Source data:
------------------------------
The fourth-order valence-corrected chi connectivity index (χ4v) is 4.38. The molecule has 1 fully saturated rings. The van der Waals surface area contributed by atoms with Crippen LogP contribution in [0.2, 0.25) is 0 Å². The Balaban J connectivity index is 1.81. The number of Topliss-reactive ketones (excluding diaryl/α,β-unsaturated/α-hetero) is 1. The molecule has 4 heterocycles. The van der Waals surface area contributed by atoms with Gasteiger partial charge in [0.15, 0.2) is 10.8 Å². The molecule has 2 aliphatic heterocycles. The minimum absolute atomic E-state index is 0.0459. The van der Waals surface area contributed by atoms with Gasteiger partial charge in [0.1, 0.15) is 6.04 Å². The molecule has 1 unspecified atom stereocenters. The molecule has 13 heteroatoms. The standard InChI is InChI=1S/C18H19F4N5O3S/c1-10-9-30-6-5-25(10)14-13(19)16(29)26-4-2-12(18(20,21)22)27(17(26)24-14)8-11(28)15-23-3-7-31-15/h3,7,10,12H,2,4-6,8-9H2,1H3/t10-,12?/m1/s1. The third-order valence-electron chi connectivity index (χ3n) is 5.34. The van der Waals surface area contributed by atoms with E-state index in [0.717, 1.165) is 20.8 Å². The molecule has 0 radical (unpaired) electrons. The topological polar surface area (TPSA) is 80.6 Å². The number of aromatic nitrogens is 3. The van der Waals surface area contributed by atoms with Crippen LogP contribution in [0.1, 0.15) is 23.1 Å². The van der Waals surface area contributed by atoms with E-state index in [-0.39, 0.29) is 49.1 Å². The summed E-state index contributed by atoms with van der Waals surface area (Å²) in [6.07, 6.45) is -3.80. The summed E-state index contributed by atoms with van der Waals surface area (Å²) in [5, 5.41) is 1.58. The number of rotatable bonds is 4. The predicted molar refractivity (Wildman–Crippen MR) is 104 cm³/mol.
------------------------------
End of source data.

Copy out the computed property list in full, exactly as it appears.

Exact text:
The fourth-order valence-corrected chi connectivity index (χ4v) is 4.38. The molecule has 1 fully saturated rings. The van der Waals surface area contributed by atoms with Crippen LogP contribution in [0.2, 0.25) is 0 Å². The Balaban J connectivity index is 1.81. The number of Topliss-reactive ketones (excluding diaryl/α,β-unsaturated/α-hetero) is 1. The molecule has 4 heterocycles. The van der Waals surface area contributed by atoms with Gasteiger partial charge in [0.15, 0.2) is 10.8 Å². The molecule has 2 aliphatic heterocycles. The minimum absolute atomic E-state index is 0.0459. The van der Waals surface area contributed by atoms with Gasteiger partial charge in [0.1, 0.15) is 6.04 Å². The molecule has 1 unspecified atom stereocenters. The molecule has 13 heteroatoms. The standard InChI is InChI=1S/C18H19F4N5O3S/c1-10-9-30-6-5-25(10)14-13(19)16(29)26-4-2-12(18(20,21)22)27(17(26)24-14)8-11(28)15-23-3-7-31-15/h3,7,10,12H,2,4-6,8-9H2,1H3/t10-,12?/m1/s1. The third-order valence-electron chi connectivity index (χ3n) is 5.34. The van der Waals surface area contributed by atoms with E-state index in [0.717, 1.165) is 20.8 Å². The molecule has 0 radical (unpaired) electrons. The topological polar surface area (TPSA) is 80.6 Å². The number of aromatic nitrogens is 3. The van der Waals surface area contributed by atoms with Crippen LogP contribution in [0.1, 0.15) is 23.1 Å². The van der Waals surface area contributed by atoms with E-state index in [-0.39, 0.29) is 49.1 Å². The summed E-state index contributed by atoms with van der Waals surface area (Å²) in [6.07, 6.45) is -3.80. The summed E-state index contributed by atoms with van der Waals surface area (Å²) in [5, 5.41) is 1.58. The number of rotatable bonds is 4. The predicted molar refractivity (Wildman–Crippen MR) is 104 cm³/mol.